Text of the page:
I’m sure you’ve read something like this: “Eat this food, not that food … more of this, less of that … eat your food in this particular order, at this time of day and on this day of the week …” It’s a confusing and exhausting set of mixed messages. All the conflicting information out there about nutrition can make it hard to know what is actually true and what is false. Let’s explore in more depth five of the most common nutrition fallacies.
MYTH: High fructose corn syrup is worse for our bodies than other sugars.
Let’s dig into the sweet details.
FACT: There are two types of sugars: monosaccharides and disaccharides. Man-made high fructose corn syrup and naturally occurring sucrose are both disaccharides that consist of the monosaccharides glucose and fructose. Chemically, high fructose corn syrup and sucrose are almost identical and therefore our bodies digest and metabolize them both in very similar manners.
There has been a lot of debate regarding the effects of high fructose corn syrup on our bodies, but there have been no studies which conclusively prove that this sweetener changes metabolism, increases body fat, or increases appetite. No matter the source, our bodies know how to break down all forms of sugar and use this for energy. Whatever sugar our bodies do not need or utilize at that moment is stored in our livers for later use and when the liver is at full capacity our bodies turn that surplus energy into fat and store it for long term use. Bottom line: our bodies will use high fructose corn syrup for energy like any other sugar.
MYTH: Eating before bedtime automatically leads to weight gain.
Try to stay awake for the details.
FACT: Popular belief says that if we eat in close proximity to falling asleep, weight gain will result because our metabolism slows and food that is not digested turns into fat. Science however tells us a different bedtime story: When we fall asleep, our bodies continue to function normally. Our hearts continue to pump blood, our brains remain active, our livers continue to filter, and our kidneys continue to regulate fluid balance and blood pressure. The same goes for digestion and metabolism of food while we sleep. Moreover, nighttime basal metabolic rate averages the same as during the day. If there is food in our bodies that needs to be digested, it will be (no matter if you are awake or asleep) and that energy will be used to keep all our essential organs functioning all night long.
MYTH: Consuming dietary cholesterol increases the risk of heart disease.
The fact is you may be your own worst enemy.
FACT: Cholesterol occurs naturally in our bodies and plays many essential roles like forming cell membrane structure and assisting with the production of hormones. However, our genetic makeup, not diet, is often the driving force behind serum cholesterol levels. When we consume more dietary cholesterol, our bodies respond by reducing production of cholesterol, and when we consume less dietary cholesterol our bodies then ramp up production.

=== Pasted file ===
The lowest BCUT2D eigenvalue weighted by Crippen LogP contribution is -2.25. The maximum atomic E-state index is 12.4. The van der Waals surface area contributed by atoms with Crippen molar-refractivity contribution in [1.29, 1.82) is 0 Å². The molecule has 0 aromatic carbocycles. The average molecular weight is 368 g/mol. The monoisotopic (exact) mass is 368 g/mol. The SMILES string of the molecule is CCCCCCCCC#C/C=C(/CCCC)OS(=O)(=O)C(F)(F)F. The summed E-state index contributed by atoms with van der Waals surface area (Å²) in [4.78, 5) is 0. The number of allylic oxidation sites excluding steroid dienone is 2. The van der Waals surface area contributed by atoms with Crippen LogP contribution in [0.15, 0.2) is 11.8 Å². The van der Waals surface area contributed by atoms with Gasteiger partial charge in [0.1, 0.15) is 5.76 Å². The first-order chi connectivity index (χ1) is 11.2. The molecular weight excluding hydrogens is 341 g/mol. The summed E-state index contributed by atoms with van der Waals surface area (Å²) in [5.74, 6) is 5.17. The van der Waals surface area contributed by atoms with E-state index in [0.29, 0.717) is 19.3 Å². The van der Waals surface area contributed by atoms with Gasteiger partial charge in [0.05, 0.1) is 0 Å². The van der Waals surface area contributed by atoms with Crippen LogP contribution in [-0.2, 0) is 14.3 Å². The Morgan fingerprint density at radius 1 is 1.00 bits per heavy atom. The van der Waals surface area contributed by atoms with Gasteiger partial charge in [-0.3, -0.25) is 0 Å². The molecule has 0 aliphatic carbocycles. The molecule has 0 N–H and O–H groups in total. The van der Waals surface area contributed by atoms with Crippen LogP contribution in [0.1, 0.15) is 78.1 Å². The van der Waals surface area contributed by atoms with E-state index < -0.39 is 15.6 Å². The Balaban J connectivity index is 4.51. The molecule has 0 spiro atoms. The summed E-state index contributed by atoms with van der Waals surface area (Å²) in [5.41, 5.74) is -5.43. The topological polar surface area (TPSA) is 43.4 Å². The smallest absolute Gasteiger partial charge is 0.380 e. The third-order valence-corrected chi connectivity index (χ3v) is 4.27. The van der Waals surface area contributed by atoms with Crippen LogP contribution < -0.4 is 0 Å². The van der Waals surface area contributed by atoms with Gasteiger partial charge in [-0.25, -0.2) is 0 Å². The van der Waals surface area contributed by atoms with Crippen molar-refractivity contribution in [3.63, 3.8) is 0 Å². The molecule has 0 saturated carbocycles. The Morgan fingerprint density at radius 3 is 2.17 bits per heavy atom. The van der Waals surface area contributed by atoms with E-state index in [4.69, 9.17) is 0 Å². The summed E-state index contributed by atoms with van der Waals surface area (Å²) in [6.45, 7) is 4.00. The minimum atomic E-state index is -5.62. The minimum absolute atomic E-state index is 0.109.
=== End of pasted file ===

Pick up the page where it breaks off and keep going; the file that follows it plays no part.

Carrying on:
About a quarter of the population does, however, have a genetic predisposition that affects how their bodies respond to dietary cholesterol and they are often referred to as “hyper-responders.” Hyper-responders do experience a rise in serum cholesterol as a response to an increase in dietary cholesterol, however, the ratio of negative LDL to positive HDL cholesterol in these individuals stays the same and so does their risk of heart disease.
MYTH: There are foods with “empty calories.”
This nutrition lore is running on empty.
FACT: People commonly refer to foods that are high in carbohydrate and or fats such as potatoes, desserts, chips and soda, to name a few, as foods that have “empty calories.” But how can a food that contains calories also be empty? The Merriam-Webster online dictionary defines the word empty as, “containing nothing” or “lacking reality, substance, meaning or value.” This implies that potatoes, for instance, contain nothing or lack substance and value. However, potatoes are a good source of not only carbohydrate but also potassium, vitamin C, thiamin, and niacin. In addition to nutritional value, potatoes are also viewed historically among the most important crops economically and culturally.
MYTH: There are good foods and bad foods.
It’s all good.
FACT: Every food differs in its makeup of macronutrients and micronutrients, but each food contains some nutrition and our bodies are able to use this nutrition as fuel. Of course, overconsumption of one food or another will not give you the variety of nutrition your body needs, but this certainly does not make any food inherently bad. Even the most vilified foods such as soda and candy can provide our bodies with quick energy, which is necessary at times, and to most these foods also taste good. Ellyn Satter, leading researcher on eating competency, tells us, “Your body needs variety and your soul needs pleasure.” Labeling food as good and bad only perpetuates fear and misunderstanding about nutrition and takes away from the enjoyment that food can have in our lives.
Nicole Wavra, M.P.H., R.D., Environmental Nutrition Newsletter